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In Defence Of The DH Comet  
User currently offlineCedarjet From United Kingdom, joined May 1999, 8195 posts, RR: 54
Posted (14 years 6 months 1 week 1 day ago) and read 1949 times:

In the 'Why I'm Pissed Off With Boeing' thread, a few people argued against European aviation competence by bringing up the de Havilland Comet and writing it off as a flop.

The truth is that it was ten years ahead of anything else (first flight 1949) and orders were pouring in, including Pan Am and every flag carrier around the world. Even in the short time the Comet 1 flew before being grounded (52-53), it was delivered to Air France, Canadian Pacific and UAT (later known as UTA) as well as BOAC. The aircraft opened regular jet service to Singapore and Johannesburg (and many points en route). De Havilland in fact pushed the envelope beyond what was known (metal fatigue was not even known about) and the aircraft showed a fatal flaw in that the skin was too thin and the square window corners proved to be the achilles heel for the type.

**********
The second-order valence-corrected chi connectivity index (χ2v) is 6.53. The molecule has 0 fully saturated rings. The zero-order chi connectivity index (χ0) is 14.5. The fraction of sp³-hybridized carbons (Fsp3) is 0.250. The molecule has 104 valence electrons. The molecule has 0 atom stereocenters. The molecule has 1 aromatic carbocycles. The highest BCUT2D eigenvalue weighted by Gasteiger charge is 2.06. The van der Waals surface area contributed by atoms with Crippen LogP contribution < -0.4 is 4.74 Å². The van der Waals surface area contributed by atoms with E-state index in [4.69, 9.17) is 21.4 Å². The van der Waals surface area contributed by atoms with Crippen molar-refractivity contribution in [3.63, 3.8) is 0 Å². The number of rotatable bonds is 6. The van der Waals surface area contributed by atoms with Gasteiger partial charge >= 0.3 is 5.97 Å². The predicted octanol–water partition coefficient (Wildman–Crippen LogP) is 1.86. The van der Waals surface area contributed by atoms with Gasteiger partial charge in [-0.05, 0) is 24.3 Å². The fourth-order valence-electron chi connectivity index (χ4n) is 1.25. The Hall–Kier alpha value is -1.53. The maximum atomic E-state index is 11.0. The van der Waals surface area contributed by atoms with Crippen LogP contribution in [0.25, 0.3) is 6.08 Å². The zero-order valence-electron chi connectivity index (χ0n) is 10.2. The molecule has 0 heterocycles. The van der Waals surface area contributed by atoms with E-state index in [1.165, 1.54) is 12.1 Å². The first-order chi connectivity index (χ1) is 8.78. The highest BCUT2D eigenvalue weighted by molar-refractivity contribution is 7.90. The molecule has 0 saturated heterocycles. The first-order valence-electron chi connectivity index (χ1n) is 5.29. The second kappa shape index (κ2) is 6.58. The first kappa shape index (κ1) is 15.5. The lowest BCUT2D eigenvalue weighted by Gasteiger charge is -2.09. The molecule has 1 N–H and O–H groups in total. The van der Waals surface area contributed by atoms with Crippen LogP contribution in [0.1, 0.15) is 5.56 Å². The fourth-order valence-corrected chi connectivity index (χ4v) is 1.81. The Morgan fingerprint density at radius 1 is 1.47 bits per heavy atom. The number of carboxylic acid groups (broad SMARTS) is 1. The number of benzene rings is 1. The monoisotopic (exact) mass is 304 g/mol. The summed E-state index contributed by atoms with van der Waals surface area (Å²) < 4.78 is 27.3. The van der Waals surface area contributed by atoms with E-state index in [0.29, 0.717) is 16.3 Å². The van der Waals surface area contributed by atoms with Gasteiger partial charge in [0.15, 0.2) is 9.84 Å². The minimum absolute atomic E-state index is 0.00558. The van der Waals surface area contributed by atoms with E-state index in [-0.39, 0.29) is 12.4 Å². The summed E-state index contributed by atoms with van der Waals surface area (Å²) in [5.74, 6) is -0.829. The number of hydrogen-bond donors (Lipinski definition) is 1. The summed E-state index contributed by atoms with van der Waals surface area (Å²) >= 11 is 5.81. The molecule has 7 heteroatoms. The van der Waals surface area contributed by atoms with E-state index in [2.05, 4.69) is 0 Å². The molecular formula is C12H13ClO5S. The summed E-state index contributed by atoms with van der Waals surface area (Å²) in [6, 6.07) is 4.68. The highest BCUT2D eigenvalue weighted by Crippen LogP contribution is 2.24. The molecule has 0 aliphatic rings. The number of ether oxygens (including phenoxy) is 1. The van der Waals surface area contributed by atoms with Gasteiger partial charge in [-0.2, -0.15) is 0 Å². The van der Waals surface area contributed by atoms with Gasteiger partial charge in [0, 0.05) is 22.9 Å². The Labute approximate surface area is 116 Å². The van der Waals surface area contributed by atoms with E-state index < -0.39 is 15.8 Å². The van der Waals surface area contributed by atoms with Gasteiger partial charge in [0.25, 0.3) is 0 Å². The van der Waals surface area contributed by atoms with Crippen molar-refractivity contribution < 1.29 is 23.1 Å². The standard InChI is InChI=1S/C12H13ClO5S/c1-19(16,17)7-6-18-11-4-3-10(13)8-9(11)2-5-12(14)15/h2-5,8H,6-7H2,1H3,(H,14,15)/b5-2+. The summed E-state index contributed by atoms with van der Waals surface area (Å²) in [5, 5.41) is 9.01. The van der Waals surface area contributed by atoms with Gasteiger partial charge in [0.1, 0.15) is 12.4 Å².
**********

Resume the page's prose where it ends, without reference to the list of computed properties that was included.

However, in the subsequent crash investigations, de Havilland and the British Air Crash Bureau (AIB) wrote the book on metal fatigue and gave all the data they had to Boeing, Douglas and the US Gov't. The research proved invaluable, and while Boeing must have come to a few conclusions of their own with the B47 et al, it was the Comet that defined modern jet transport, represented the biggest leap forward for commercial aviation (more so even than Concorde) and the airways were made safe.

Maybe not a huge commercial success (although the Comet 4 went on to be a highly profitable and long lived program) but probably the most important step in the development for the world's air transport industry.


fly Saha Air 707s daily from Tehran's downtown Mehrabad to Mashhad, Kish Island and Ahwaz
19 replies: All unread, jump to last
 
User currently offlineBen88 From United States of America, joined Dec 1999, 1093 posts, RR: 2
Reply 1, posted (14 years 6 months 1 week 23 hours ago) and read 1870 times:

Very good point. Much was learned about structural fatigue from the Comet. The reason for all crashes of the Comet was because of stress in a corner of one of the square windows. Oval windows do not have this weakness, and today square windows are not used on any commercial jet aircraft.

User currently offlineCedarjet From United Kingdom, joined May 1999, 8195 posts, RR: 54
Reply 2, posted (14 years 6 months 1 week 23 hours ago) and read 1870 times: